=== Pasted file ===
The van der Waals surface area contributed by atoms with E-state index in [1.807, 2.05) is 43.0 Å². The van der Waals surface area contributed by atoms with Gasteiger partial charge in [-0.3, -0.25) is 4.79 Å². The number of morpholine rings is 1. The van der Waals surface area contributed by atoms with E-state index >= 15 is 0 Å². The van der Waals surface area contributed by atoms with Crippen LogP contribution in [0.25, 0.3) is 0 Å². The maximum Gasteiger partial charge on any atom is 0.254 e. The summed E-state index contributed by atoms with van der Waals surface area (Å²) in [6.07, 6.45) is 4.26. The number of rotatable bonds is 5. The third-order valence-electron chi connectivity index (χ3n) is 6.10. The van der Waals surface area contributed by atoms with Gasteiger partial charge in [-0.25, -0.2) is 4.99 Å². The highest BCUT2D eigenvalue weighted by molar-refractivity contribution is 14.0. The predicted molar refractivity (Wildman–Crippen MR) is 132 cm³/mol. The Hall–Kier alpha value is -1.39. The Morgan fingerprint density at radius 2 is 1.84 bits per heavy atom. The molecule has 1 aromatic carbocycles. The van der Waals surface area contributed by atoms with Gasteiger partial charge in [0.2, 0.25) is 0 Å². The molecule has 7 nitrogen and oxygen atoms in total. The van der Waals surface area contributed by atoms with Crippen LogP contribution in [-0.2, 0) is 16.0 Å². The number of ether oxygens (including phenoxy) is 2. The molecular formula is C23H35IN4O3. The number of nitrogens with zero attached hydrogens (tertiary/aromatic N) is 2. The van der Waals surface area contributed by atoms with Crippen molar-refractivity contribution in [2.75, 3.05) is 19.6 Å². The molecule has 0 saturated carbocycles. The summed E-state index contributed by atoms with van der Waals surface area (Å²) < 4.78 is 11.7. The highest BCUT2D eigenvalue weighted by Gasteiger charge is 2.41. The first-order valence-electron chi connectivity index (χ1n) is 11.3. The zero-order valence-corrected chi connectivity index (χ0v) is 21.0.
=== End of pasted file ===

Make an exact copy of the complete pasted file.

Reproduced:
The van der Waals surface area contributed by atoms with E-state index in [1.807, 2.05) is 43.0 Å². The van der Waals surface area contributed by atoms with Gasteiger partial charge in [-0.3, -0.25) is 4.79 Å². The number of morpholine rings is 1. The van der Waals surface area contributed by atoms with E-state index >= 15 is 0 Å². The van der Waals surface area contributed by atoms with Crippen LogP contribution in [0.25, 0.3) is 0 Å². The maximum Gasteiger partial charge on any atom is 0.254 e. The summed E-state index contributed by atoms with van der Waals surface area (Å²) in [6.07, 6.45) is 4.26. The number of rotatable bonds is 5. The third-order valence-electron chi connectivity index (χ3n) is 6.10. The van der Waals surface area contributed by atoms with Gasteiger partial charge in [-0.25, -0.2) is 4.99 Å². The highest BCUT2D eigenvalue weighted by molar-refractivity contribution is 14.0. The predicted molar refractivity (Wildman–Crippen MR) is 132 cm³/mol. The Hall–Kier alpha value is -1.39. The Morgan fingerprint density at radius 2 is 1.84 bits per heavy atom. The molecule has 1 aromatic carbocycles. The van der Waals surface area contributed by atoms with Gasteiger partial charge in [0.2, 0.25) is 0 Å². The molecule has 7 nitrogen and oxygen atoms in total. The van der Waals surface area contributed by atoms with Crippen LogP contribution in [-0.2, 0) is 16.0 Å². The number of ether oxygens (including phenoxy) is 2. The molecular formula is C23H35IN4O3. The number of nitrogens with zero attached hydrogens (tertiary/aromatic N) is 2. The van der Waals surface area contributed by atoms with Crippen molar-refractivity contribution in [2.75, 3.05) is 19.6 Å². The molecule has 0 saturated carbocycles. The summed E-state index contributed by atoms with van der Waals surface area (Å²) < 4.78 is 11.7. The highest BCUT2D eigenvalue weighted by Gasteiger charge is 2.41. The first-order valence-electron chi connectivity index (χ1n) is 11.3. The zero-order valence-corrected chi connectivity index (χ0v) is 21.0.